Last weekend I was lying on my back looking up at the stars on a dock on a lake in New Hampshire.
A coworker had invited a few of us to her parent’s camp which was located on an island somewhere in the middle of Lake Winnepausake. Of course we did all the fun things you do at a lake house: boating, swimming, eating, exploring, lying around the dock, eating more, imbibing - all checked off on the Fun Things To Do at a Lake House in the Summer Awesome List.
Sometime late in the night, we found ourselves splayed out like giant starfish on the dock, staring out at the sky, silent. I’m sure I speak for the others when I say I was completely mesmerized by the flecks of stars that scattered the midnight space - like God had taken a fistful of glitter and tossed it across the universe.
After a while, it was just two of us laying there, bookending the wide planks of dock, presumably lost in our own small thoughts on a giant lake in a vast world.
“I’ve seen six shooting stars so far tonight.” Chris says.
“You know it’s funny, isn’t it?” I thought out loud, “You really only see them in your periphery - never in focus. It’s always you staring up at the sky and somewhere on the outer edges you see a dot fall, and just as you shift your eyes to catch it, it’s gone.”
Just then a bright orange flame sliced across the sky. No joke. A shooting star bigger than I’d ever seen literally unzipped the heavens. It was beautiful and so close! We both started shouting and laughing and were in total amazement. What perfect timing!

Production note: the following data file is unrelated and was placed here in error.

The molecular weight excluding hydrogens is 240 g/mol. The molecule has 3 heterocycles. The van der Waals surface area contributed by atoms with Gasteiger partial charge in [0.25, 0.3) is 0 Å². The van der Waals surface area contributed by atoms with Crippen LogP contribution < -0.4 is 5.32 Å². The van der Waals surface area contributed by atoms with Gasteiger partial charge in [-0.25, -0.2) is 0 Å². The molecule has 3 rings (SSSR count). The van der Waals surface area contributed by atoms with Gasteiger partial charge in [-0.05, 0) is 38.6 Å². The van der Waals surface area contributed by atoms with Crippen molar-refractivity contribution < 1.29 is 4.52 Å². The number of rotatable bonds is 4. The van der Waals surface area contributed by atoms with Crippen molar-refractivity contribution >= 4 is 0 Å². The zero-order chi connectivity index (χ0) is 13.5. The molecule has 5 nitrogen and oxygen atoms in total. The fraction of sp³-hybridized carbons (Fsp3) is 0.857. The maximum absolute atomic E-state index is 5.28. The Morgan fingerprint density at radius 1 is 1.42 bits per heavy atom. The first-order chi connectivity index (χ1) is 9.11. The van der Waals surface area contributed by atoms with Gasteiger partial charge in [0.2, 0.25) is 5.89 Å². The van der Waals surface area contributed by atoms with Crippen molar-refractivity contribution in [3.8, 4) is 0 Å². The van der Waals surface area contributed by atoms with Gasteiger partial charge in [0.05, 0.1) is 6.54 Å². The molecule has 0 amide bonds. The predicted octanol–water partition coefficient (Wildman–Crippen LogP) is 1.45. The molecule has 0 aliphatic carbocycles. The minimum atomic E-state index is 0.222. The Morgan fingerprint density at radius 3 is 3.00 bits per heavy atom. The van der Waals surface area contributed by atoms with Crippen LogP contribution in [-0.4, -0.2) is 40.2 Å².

Of course, no one else from the house saw it. And I wondered if we were the only ones on the lake looking up at that moment, if our excitement carried over the water to a campfire whose flames only drifted towards the heavens, fading out as ash before ever knowing life above the tree-line.
It’s a funny thing about shooting stars, or falling stars, as it were. How closely they mirror those precious moments in our lives where joy lives. Where happiness follows. The beautiful moments that happen mostly when we’re not looking for them. They happen in our peripheral vision. So special are they that we keep our eyes trained on the map of stars, a hole punched sky, a network of galaxies and seconds of time where we live, interact, believe, fall, dream, rise, learn, release, fail, fly and grab ahold of anything ALL of every moment we have here on this earth knowing that if we do this, if we set our gaze down somewhere in the middle of it all, we might get a glimpse of something really special.
So many times, I have missed this opportunity. I’ve known what it’s like to hold onto something so tightly. I’ve known what it means to focus everything I have on one thing and pray that it changes, or doesn’t change, or does what I want it to do. I’ve been the stargazer whose eyes flit from star to star hoping that I’ll catch the projected arc of light from it’s beginning all the way to it’s end. To not miss a thing. All the while, the universe is raining stars and I cannot see them because I am looking over here...
I guess what I’m saying is the heavens hold a trillion billion zillion miracles.
There is magic in the periphery and in patience.
There is an arc of bright orange brilliance ready to unzip the heavens and you may be the only one ever to see it, and it’s happening all around you, right now.
The irony is that you’ll miss it if you look for it. So pay attention to the vast expanse of your big big Life and start living it out.
Keep your eyes on the whole of it all, and you’ll get your shooting stars:)